“My mission-mindedness had always been ‘What can God do through me?’” says Bob. “But I started reading those missionary passages in the Bible in a whole new light. Lots of times when God says ‘you’, that’s a plural ‘you.’ And I thought, ‘Wow, missions is not just what we’re supposed to do individually, but it’s what all of us in the church are supposed to do together.”
It was that discovery that led Bob and Jen Uhrich to do something crazy.
San Diego, California, “America’s Greatest City,” is also one of the most unchurched cities in North America.<//span>
No one thought it would be San Diego. Certainly not Jimmy. “We don’t surf,” he says. “So, when we first visited we thought, ‘It’s not right for us.’”
Bob and Jen never thought it would be San Diego either. Before Jimmy’s scouting trip to California, they’d made the decision to pack up their lives in North Carolina and follow the Steeles and several other families to whatever city God called them to.
“Jimmy came back and he was like, ‘It’s San Diego. That’s where God’s calling us,’” Bob says. “And our initial reaction was, ‘Oh, great, the most expensive place in the country. How are we going to do this?”
That was only their first question. Bob and Jen had many more when Jimmy told them how he believed God might be calling them not to plant a new church in San Diego, but instead to replant with an existing church. “Replanting was a totally new concept for us. It wasn’t what we were geared up for,” Bob says. “But then we came out here and met the people. And that got us excited.”
It took several months, but Bob Uhrich eventually found work in San Diego as a school teacher.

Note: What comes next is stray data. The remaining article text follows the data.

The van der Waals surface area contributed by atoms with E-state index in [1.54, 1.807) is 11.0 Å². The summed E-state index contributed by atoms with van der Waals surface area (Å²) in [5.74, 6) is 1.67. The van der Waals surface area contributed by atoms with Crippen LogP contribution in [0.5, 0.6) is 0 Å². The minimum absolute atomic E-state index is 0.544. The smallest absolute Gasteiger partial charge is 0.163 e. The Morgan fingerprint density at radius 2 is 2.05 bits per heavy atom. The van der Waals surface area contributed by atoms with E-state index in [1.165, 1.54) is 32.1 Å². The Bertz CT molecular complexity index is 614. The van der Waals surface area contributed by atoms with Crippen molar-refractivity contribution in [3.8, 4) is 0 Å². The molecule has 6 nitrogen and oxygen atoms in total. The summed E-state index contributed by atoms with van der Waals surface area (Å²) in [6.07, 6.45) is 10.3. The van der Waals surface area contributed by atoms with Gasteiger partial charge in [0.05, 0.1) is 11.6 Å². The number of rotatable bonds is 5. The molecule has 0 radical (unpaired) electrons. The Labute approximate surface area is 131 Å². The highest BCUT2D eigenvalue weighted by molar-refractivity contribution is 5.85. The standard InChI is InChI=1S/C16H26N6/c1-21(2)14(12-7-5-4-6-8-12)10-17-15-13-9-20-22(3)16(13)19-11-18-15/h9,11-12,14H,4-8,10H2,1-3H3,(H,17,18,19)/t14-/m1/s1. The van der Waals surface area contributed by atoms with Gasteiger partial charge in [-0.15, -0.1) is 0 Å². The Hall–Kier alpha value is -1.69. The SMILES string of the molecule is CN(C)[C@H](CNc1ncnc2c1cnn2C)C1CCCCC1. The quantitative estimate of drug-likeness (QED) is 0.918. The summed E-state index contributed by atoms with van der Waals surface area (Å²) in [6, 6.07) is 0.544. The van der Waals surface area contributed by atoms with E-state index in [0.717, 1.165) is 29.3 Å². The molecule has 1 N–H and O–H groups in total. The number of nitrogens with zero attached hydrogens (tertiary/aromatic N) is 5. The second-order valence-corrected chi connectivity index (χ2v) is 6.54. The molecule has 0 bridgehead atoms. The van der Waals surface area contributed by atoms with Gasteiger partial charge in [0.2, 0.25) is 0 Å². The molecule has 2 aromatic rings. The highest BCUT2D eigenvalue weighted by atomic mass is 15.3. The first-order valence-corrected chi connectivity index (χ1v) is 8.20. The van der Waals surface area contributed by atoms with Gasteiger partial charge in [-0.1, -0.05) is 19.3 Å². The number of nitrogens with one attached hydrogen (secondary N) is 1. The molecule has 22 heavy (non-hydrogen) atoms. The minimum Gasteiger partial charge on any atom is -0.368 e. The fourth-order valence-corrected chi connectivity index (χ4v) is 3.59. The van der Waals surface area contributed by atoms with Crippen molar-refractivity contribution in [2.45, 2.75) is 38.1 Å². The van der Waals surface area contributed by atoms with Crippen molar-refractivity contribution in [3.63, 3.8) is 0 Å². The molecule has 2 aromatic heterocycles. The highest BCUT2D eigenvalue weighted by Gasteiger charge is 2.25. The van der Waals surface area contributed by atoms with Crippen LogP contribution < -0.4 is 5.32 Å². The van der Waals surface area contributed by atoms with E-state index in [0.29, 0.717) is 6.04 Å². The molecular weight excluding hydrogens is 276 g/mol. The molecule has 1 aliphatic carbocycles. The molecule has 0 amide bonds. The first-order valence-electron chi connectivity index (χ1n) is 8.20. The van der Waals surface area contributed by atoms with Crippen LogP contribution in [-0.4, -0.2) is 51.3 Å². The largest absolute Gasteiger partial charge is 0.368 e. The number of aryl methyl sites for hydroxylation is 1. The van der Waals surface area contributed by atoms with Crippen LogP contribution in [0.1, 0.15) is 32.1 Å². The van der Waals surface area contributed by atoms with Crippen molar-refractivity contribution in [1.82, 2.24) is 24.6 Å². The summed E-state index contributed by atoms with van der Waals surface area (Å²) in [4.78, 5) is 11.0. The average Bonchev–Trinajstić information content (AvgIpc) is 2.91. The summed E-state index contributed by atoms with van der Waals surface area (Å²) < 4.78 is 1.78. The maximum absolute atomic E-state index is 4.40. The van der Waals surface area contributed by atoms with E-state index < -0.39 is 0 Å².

There are seven of them. They left schools and jobs and friends and family. They sold their old house. Eventually. And they found new jobs. Finally.
“It’s not easy to get a job in San Diego that supports a family of seven,” Bob says. “At one point, our two oldest kids both said, ‘We can get part-time jobs after school to help.’ That really broke my heart in a good way.”
Nevertheless, for the Uhriches and the handful of other families who moved to California with the Steeles, replanting would give them plenty to be excited about—plenty more, even, than had they come to San Diego to plant a church from scratch.
“We heard the hearts of the people at Windsor Hills. They were already here, and they wanted to get the gospel out, but they just needed help. When we realized that, we truly knew that Christ had called us together and that He would make us into a family.”
The Uhrich family, along with the Steeles and a handful of other people, all moved to San Diego in 2017 and began building friendships with the people of Windsor Hills.
There are seven of them. Seven plus many more. The Uhriches, the Steeles, the rest of their church replant team and the people of Windsor Hills Community Church. They would become a family only God can make. Only God.
It would be too hard a job for anyone else.